Goodbye, Wells Fargo; hello, credit union

Josh Harkinson writes: Looking back on my 10 years with Wells Fargo, I’ll always remember the time that a banker gave my 18-month-old son a stuffed horse. After my son gleefully embraced it—”Horsie!”—I was told that taking it home would require signing up for a second checking account that I didn’t need. Not to worry, the friendly banker explained: He’d cancel the new account a few weeks later. I thanked him and went home feeling glad to know the guy.

The following month, my wife and I suddenly ran out of money, which seemed impossible given that I’d recently deposited a check. Wells Fargo’s hefty overdraft fees kicked in. I was freaking out, thinking somebody had gone on a shopping spree with our debit card number—until I realized that the check had somehow ended up in the still-active horsie account.

Enter Bank Transfer Day, the Occupy-associated campaign to get people to move their money from large banks into small community credit unions. According to their main trade association, credit unions have signed up 650,000 new customers since the concept was announced on September 29—double their normal rate. But if credit unions really are so much better than big banks, why haven’t even more people switched over? Did the activists know something I didn’t—or were credit unions just peddling their own version of the free horsie?

“This is probably the worst bank on the planet,” a Yelp reviewer writes about the credit union near my apartment, which averages a mediocre three stars. But after reading more, I got a sense that not all credit unions are the same. The San Francisco Fire Credit Union, which supports firefighters but is open to all San Franciscans, averages a perfect five Yelp stars. One Yelper gushes, “I am in love.”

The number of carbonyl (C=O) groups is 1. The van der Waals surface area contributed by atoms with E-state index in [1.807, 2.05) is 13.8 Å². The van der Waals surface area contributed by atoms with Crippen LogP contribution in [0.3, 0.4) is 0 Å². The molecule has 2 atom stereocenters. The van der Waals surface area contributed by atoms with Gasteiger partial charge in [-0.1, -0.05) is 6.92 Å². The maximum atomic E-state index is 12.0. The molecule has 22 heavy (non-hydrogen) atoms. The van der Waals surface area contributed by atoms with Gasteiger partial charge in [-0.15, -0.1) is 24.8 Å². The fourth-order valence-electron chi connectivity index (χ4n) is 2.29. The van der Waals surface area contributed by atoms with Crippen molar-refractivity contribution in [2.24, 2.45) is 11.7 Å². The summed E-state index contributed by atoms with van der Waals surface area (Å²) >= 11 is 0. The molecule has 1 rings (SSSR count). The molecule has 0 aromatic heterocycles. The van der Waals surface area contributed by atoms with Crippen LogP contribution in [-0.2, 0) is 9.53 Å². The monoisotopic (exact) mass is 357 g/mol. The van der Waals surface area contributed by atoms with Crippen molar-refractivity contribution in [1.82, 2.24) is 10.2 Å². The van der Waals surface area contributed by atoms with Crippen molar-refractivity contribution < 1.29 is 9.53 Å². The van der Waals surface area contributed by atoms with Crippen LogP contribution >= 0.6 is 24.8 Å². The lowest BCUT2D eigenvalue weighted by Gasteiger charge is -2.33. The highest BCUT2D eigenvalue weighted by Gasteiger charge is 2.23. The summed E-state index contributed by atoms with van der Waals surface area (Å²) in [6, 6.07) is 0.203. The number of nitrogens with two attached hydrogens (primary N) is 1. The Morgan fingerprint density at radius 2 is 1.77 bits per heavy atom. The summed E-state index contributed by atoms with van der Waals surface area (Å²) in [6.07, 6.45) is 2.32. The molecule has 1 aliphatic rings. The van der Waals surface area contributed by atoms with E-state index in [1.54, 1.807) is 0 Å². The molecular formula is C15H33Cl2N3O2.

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2 thoughts on “Goodbye, Wells Fargo; hello, credit union

  1. Norman

    The greed of the banksters knows no bounds. I suppose that the “O” will campaign that he will work to break up the T.B.T.F. after he’s reelected, so vote for him! There is not going to be any changes until the revolution takes place in this country. Changing ones account from the big banks to smaller ones is a start, but unless the defectors swell into the millions, it won’t change a thing, except that they will charge more for what they don’t do.

  2. Christopher Hoare

    I’m absolutely amazed how few people know enough to switch to credit unions to avoid being ripped off by the banks. Talk about asleep at the switch. I have to wonder if they like being cheated. While the US has a record of poorly run loan shops, here in Canada their customers are protected up to $100,000, and problems are almost non-existent.

    About 40 years ago I switched from a chartered bank (Bank of Montreal) to a rather unique institution called the Alberta Treasury Branch, that had been started in the 30s (I think) by what was then an eccentric populist political party called Social Credit that had formed the government for about 40 years. (They were gradually corrupted into a centre-right boondoggle.) The ATB was very like a credit union in it’s manner of operating —at that time. When I worked for Shell Canada I joined their employees credit union which was A1, so when the rightwing Alberta government made noises about privatizing the ATB I switched to the local credit union (I had been out of Shell for years then).

    ATB is still a fair dealer with our loans (the Tories gave up on the privatize idea when all their farmer supporters rebelled) (my wife kept the ATB account as her own) and the credit union, that I use for savings, debit card, and bill paying mostly, provides all the free services mentioned in the Mother Jones article. I would certainly advise everyone to check their all local credit unions before doing any business with a bank. Try it—you’ll like it.

    Now…if only I could get rid of the bank-owned credit card (no matter whose name is on it) and ditch PayPal for joining the attack on Wikileaks, the world would be a much better place.

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